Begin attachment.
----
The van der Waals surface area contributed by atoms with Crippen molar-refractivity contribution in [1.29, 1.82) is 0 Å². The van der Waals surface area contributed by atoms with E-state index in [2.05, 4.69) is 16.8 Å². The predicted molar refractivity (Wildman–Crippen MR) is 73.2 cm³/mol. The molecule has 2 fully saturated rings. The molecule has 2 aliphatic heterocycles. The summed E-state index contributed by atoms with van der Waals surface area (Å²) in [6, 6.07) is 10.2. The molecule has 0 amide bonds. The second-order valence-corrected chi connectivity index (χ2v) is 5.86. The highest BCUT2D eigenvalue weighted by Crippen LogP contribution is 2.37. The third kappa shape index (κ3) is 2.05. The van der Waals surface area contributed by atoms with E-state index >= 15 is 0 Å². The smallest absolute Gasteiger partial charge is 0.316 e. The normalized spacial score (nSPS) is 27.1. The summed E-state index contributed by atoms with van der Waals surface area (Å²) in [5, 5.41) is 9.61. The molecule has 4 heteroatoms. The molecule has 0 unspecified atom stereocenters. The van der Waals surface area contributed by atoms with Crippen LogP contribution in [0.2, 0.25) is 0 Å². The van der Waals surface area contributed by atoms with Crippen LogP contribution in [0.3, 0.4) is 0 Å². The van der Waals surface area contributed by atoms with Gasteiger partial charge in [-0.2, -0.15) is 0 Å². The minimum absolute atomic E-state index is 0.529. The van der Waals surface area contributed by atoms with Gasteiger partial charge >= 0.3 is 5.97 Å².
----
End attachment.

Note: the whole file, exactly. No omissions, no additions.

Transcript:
The van der Waals surface area contributed by atoms with Crippen molar-refractivity contribution in [1.29, 1.82) is 0 Å². The van der Waals surface area contributed by atoms with E-state index in [2.05, 4.69) is 16.8 Å². The predicted molar refractivity (Wildman–Crippen MR) is 73.2 cm³/mol. The molecule has 2 fully saturated rings. The molecule has 2 aliphatic heterocycles. The summed E-state index contributed by atoms with van der Waals surface area (Å²) in [6, 6.07) is 10.2. The molecule has 0 amide bonds. The second-order valence-corrected chi connectivity index (χ2v) is 5.86. The highest BCUT2D eigenvalue weighted by Crippen LogP contribution is 2.37. The third kappa shape index (κ3) is 2.05. The van der Waals surface area contributed by atoms with E-state index >= 15 is 0 Å². The smallest absolute Gasteiger partial charge is 0.316 e. The normalized spacial score (nSPS) is 27.1. The summed E-state index contributed by atoms with van der Waals surface area (Å²) in [5, 5.41) is 9.61. The molecule has 4 heteroatoms. The molecule has 0 unspecified atom stereocenters. The van der Waals surface area contributed by atoms with Crippen LogP contribution in [0.2, 0.25) is 0 Å². The van der Waals surface area contributed by atoms with Crippen LogP contribution in [0.3, 0.4) is 0 Å². The van der Waals surface area contributed by atoms with Gasteiger partial charge in [-0.2, -0.15) is 0 Å². The minimum absolute atomic E-state index is 0.529. The van der Waals surface area contributed by atoms with Gasteiger partial charge >= 0.3 is 5.97 Å².